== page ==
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In California, gay marriage fight heats up

Supporters of Proposition 8, which would outlaw the practice, nose ahead in polls.

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Formal studies have shown that polls have underestimated the pro-traditional-marriage vote by an average of 7 percent over the past several years. That is based on the observation that many respondents don't want to tell pollsters how strongly they feel about conventional marriage.

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However, new voters, especially from young and minority groups, have been brought into politics this year by Barack Obama. Which of them show up on voting day could also affect the outcome.

Younger voters tend to be more liberal while black voters tend to be more conservative about this issue, says John Neu, a political scientist at Whittier College.

Some critics of the measure say the only reason it is on the ballot is that the state Supreme Court was inappropriately activist about the issue.

"It's obvious that … in this case the judicial branch has overstepped its bounds and is legislating from the bench," says Dr. Godzich. "The people of California in 2000 spoke their desires [in approving Prop. 22 in 2000] and these judges are overturning their will."

But opponents say times have changed. "[California Gov.] Arnold [Schwarzenegger] is against ending same-sex marriage, and the legislature has approved such laws twice," says anti-Prop. 8 strategist Mr. Smith. "Out of the four justices who made the decision, three were appointed by conservative Republican governors."

Ad spending rises

Pro and con ads are flooding state television. One ad against the measure features a gray-haired heterosexual couple, married 46 years, with three children, one of whom is gay.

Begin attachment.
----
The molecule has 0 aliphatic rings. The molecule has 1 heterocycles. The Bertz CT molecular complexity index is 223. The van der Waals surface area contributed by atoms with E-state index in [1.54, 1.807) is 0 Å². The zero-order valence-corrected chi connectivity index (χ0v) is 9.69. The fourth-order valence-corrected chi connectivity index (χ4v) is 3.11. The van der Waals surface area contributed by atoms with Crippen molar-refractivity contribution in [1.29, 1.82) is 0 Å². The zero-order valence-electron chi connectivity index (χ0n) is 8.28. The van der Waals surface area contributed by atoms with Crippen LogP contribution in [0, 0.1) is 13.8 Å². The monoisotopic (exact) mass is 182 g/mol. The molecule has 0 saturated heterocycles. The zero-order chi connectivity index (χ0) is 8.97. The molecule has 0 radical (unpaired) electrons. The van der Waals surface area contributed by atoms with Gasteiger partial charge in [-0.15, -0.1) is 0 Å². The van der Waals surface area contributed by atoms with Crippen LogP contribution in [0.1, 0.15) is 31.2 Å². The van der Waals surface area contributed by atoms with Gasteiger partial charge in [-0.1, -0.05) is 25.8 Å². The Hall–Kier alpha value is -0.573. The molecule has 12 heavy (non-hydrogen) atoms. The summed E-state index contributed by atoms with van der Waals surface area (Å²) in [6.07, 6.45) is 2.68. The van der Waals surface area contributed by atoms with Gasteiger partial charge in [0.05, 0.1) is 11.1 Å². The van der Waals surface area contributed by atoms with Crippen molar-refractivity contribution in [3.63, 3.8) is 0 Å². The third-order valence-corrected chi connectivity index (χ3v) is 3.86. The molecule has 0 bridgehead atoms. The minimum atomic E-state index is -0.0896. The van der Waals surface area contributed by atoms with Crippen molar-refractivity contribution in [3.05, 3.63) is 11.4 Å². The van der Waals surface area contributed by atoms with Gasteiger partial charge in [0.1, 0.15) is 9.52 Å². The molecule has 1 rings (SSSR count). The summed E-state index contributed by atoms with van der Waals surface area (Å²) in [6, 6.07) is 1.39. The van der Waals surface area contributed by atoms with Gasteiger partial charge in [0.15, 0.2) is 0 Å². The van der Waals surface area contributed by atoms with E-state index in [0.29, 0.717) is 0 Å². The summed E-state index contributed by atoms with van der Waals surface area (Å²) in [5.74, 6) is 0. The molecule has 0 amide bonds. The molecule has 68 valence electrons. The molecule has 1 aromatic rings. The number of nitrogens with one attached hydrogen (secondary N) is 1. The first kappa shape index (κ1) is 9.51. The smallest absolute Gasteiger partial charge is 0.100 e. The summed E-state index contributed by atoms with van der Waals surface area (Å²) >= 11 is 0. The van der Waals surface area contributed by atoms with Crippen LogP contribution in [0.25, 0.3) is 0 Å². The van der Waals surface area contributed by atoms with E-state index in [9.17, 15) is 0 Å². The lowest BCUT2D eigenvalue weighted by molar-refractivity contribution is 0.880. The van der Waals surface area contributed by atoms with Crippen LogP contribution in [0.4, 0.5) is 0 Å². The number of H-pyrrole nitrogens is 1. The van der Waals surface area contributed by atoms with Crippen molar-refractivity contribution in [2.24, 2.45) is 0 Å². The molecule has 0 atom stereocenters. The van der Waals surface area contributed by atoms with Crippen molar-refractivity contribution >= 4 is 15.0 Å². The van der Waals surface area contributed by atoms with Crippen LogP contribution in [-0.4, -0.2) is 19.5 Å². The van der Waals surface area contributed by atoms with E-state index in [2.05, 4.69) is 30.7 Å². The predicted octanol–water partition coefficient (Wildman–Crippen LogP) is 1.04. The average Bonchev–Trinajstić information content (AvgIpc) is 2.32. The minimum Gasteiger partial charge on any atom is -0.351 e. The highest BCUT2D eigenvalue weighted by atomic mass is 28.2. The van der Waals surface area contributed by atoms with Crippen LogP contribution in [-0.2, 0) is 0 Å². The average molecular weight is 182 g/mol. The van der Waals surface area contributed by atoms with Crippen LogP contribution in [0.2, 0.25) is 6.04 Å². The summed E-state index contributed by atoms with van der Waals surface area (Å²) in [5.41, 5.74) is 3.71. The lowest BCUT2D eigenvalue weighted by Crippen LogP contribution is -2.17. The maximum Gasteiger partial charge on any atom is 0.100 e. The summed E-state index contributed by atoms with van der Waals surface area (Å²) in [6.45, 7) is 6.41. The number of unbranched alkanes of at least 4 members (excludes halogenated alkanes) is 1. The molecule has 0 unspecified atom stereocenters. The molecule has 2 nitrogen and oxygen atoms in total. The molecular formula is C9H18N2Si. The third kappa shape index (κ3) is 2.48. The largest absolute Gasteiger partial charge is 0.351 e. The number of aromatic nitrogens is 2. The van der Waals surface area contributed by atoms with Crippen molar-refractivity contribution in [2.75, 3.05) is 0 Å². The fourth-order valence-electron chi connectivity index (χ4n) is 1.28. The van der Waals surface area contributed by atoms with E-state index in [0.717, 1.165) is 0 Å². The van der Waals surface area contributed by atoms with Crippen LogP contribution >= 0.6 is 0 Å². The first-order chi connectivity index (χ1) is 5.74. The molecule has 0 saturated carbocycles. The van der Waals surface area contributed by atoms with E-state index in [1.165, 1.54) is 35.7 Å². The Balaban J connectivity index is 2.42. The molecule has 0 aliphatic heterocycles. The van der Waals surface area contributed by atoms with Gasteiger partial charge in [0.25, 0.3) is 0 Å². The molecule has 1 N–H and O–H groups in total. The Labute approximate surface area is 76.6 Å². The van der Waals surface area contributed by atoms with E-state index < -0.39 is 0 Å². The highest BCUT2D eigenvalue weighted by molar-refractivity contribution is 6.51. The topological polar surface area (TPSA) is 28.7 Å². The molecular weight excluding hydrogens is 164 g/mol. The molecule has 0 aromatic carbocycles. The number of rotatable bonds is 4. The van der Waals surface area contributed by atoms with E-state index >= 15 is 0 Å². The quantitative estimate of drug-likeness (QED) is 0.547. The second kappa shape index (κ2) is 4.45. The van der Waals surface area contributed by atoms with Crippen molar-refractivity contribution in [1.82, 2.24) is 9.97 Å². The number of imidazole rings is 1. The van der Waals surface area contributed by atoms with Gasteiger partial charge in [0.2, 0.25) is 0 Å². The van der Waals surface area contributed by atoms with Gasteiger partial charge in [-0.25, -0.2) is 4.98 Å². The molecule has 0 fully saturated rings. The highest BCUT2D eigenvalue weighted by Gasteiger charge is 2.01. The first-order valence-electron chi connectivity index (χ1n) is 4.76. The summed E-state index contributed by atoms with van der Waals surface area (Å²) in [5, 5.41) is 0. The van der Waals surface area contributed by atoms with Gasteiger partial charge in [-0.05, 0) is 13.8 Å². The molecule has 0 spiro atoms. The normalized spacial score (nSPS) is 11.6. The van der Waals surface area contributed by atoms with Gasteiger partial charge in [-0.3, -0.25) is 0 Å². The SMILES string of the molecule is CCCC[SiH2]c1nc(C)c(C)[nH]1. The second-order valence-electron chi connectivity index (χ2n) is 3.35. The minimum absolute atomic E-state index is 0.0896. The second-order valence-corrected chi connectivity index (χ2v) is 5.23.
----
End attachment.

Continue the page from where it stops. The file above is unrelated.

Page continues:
"My wife and I never treated our children different, we never loved them any differently, and the law shouldn't treat them differently either," says the father.

In recent days, opponents of same-sex marriage have stepped up television advertising and warned voters that if Proposition 8 is defeated, children will be taught about gay marriage in elementary schools. Gay-marriage supporters call that argument misleading.

As of last week, the campaign supporting the measure had raised $25.4 million, compared with $15.8 million for those supporting the right to gay marriage.

Gay-rights advocates are turning to Hollywood celebrities for help. In recent weeks, director Steven Spielberg and actor Brad Pitt each donated $100,000 in support of the campaign to preserve the right to gay marriage.

Talk show host Ellen DeGeneres, who wed actress Portia de Rossi in August, had vice presidential candidate Joseph Biden (D) on her show Monday opposing Prop. 8 and has thrown $100,000 to buy TV time to fight the ban.

• Material from Reuters was used in this article.

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